General strike cripples public transport in Portugal
Mar 22, 2012, 13:42 GMT
Lisbon - A general strike staged by Portuguese unions to protest the government's austerity policies and labour reform on Thursday crippled public transport and other services.
Armenio Carlos, leader of the country's largest trade union confederation CGTP, said the result of the 24-hour strike was 'positive' though it was 'difficult' to mobilize workers worried about losing a day's pay at the time of an economic crisis.
Fewer workers heeded complied with the CGTP's strike than in November, when the CGTP won the support of the second-largest trade union confederation, UGT.
The impact of the strike was mostly felt in the transport sector. The Lisbon underground remained closed, while the strike also largely paralyzed the underground railway in Porto, and ferry traffic across the river Tagus in Lisbon.
Train and bus traffic suffered interruptions. Air travellers were advised to check the status of their flights after some delays were reported. Traffic jams formed on entrance roads to Lisbon and other cities. Unions put the strike following in the transport sector at a minimum of 70 per cent.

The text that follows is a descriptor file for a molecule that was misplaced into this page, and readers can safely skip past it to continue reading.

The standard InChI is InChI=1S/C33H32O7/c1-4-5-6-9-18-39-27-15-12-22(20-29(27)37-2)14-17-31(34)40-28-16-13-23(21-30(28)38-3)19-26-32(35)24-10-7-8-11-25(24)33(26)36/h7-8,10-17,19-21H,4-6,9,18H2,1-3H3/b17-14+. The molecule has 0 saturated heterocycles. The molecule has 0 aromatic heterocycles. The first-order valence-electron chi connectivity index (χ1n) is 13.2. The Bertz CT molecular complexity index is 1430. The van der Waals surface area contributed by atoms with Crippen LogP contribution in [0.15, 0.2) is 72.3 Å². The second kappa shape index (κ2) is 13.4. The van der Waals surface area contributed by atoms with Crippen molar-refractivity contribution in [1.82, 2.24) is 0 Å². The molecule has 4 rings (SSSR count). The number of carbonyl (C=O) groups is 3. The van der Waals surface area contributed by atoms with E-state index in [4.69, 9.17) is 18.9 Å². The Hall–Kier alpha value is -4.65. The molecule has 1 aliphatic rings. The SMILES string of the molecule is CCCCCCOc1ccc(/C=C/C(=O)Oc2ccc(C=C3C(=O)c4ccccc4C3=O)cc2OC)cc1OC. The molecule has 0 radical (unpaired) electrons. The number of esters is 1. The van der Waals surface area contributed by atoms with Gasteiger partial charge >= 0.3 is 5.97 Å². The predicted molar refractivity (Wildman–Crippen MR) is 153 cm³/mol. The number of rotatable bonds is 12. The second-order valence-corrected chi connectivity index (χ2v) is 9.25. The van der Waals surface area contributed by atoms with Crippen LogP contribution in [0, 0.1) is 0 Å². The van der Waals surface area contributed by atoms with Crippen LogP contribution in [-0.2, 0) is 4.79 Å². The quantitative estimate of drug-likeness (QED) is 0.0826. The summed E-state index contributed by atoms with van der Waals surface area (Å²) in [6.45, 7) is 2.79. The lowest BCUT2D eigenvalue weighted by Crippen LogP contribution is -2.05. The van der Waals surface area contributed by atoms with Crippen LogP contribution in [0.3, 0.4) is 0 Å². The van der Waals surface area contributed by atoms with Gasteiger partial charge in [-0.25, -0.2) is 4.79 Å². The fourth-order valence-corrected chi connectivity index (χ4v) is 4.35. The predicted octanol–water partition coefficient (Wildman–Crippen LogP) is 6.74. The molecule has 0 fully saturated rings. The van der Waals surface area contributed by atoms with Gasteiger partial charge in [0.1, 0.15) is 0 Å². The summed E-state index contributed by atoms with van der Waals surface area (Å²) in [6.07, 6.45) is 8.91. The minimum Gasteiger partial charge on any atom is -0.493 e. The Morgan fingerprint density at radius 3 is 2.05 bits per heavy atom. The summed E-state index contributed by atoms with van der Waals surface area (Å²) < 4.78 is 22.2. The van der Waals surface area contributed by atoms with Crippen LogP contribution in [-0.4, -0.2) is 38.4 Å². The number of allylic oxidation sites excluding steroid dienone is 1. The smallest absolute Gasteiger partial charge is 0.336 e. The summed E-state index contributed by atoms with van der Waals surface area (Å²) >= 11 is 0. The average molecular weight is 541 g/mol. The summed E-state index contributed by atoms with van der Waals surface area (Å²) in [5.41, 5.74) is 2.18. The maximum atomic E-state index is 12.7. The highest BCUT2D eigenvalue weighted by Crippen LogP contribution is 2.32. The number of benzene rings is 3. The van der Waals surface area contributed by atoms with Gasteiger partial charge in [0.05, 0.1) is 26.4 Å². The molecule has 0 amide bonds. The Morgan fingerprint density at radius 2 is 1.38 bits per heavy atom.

Garbage accumulated on the streets while postal services came to a partial standstill. The strike had a lesser impact on hospitals, schools and the judiciary. Few private businesses heeded the strike call.
The general strike was the eighth in Portugal since the country returned to democracy after the 1974 Carnation Revolution ended a decades-long corporative dictatorship.
In contrast to the previous general strikes in November 2010 and November 2011, Thursday's stoppage was not supported by UGT, which gave its backing to a labour market reform making it easier for employers to hire and fire workers.
The strike also protested cuts in public employees' vacation bonuses and the government's spending cuts, which unions see as increasing poverty and unemployment.
Prime Minister Pedro Passos Coelho is trying to meet the conditions set by the European Union and the International Monetary Fund, which granted Portugal a bailout worth 78 billion euros (103 billion dollars).
The government expects the unemployment rate - currently at about 14 per cent - to continue rising as the economy shrinks by 3.3 per cent this year.
Lisbon met the EU target of cutting the budget deficit to 5.9 per cent of gross domestic product (GDP) in 2011. This year's target was set at 4.5 per cent.
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